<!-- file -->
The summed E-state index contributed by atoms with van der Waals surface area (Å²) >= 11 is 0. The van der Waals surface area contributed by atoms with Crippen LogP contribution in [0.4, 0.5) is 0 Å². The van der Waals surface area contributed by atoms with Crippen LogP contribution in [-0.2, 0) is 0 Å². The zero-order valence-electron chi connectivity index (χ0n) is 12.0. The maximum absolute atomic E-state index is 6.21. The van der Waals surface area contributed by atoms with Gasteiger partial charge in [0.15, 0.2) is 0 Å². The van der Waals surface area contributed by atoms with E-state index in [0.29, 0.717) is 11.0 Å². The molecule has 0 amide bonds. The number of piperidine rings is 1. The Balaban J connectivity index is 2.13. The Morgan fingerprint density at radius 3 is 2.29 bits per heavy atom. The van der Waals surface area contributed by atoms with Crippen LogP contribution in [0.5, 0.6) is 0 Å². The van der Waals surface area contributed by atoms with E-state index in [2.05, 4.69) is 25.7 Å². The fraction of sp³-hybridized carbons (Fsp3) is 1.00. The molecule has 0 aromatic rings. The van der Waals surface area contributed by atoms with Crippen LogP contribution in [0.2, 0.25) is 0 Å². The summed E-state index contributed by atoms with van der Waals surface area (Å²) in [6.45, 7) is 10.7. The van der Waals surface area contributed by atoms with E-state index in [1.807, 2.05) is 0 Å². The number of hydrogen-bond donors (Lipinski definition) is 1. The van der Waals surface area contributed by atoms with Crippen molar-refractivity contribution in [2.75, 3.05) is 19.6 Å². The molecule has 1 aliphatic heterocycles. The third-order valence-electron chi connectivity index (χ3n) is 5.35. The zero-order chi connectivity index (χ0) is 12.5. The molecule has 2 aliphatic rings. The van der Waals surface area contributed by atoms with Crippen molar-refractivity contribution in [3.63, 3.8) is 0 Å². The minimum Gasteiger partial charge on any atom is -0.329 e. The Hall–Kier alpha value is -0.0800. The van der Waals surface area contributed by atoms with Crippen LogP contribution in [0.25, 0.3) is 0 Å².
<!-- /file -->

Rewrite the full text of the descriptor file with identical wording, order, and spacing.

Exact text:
The summed E-state index contributed by atoms with van der Waals surface area (Å²) >= 11 is 0. The van der Waals surface area contributed by atoms with Crippen LogP contribution in [0.4, 0.5) is 0 Å². The van der Waals surface area contributed by atoms with Crippen LogP contribution in [-0.2, 0) is 0 Å². The zero-order valence-electron chi connectivity index (χ0n) is 12.0. The maximum absolute atomic E-state index is 6.21. The van der Waals surface area contributed by atoms with Gasteiger partial charge in [0.15, 0.2) is 0 Å². The van der Waals surface area contributed by atoms with E-state index in [0.29, 0.717) is 11.0 Å². The molecule has 0 amide bonds. The number of piperidine rings is 1. The Balaban J connectivity index is 2.13. The Morgan fingerprint density at radius 3 is 2.29 bits per heavy atom. The van der Waals surface area contributed by atoms with Crippen LogP contribution in [0.5, 0.6) is 0 Å². The van der Waals surface area contributed by atoms with E-state index in [2.05, 4.69) is 25.7 Å². The fraction of sp³-hybridized carbons (Fsp3) is 1.00. The molecule has 0 aromatic rings. The van der Waals surface area contributed by atoms with Crippen LogP contribution in [0.2, 0.25) is 0 Å². The summed E-state index contributed by atoms with van der Waals surface area (Å²) in [6.45, 7) is 10.7. The van der Waals surface area contributed by atoms with E-state index in [1.807, 2.05) is 0 Å². The number of hydrogen-bond donors (Lipinski definition) is 1. The van der Waals surface area contributed by atoms with Crippen molar-refractivity contribution in [2.75, 3.05) is 19.6 Å². The molecule has 1 aliphatic heterocycles. The third-order valence-electron chi connectivity index (χ3n) is 5.35. The zero-order chi connectivity index (χ0) is 12.5. The molecule has 2 aliphatic rings. The van der Waals surface area contributed by atoms with Crippen molar-refractivity contribution in [3.63, 3.8) is 0 Å². The minimum Gasteiger partial charge on any atom is -0.329 e. The Hall–Kier alpha value is -0.0800. The van der Waals surface area contributed by atoms with Crippen LogP contribution in [0.25, 0.3) is 0 Å².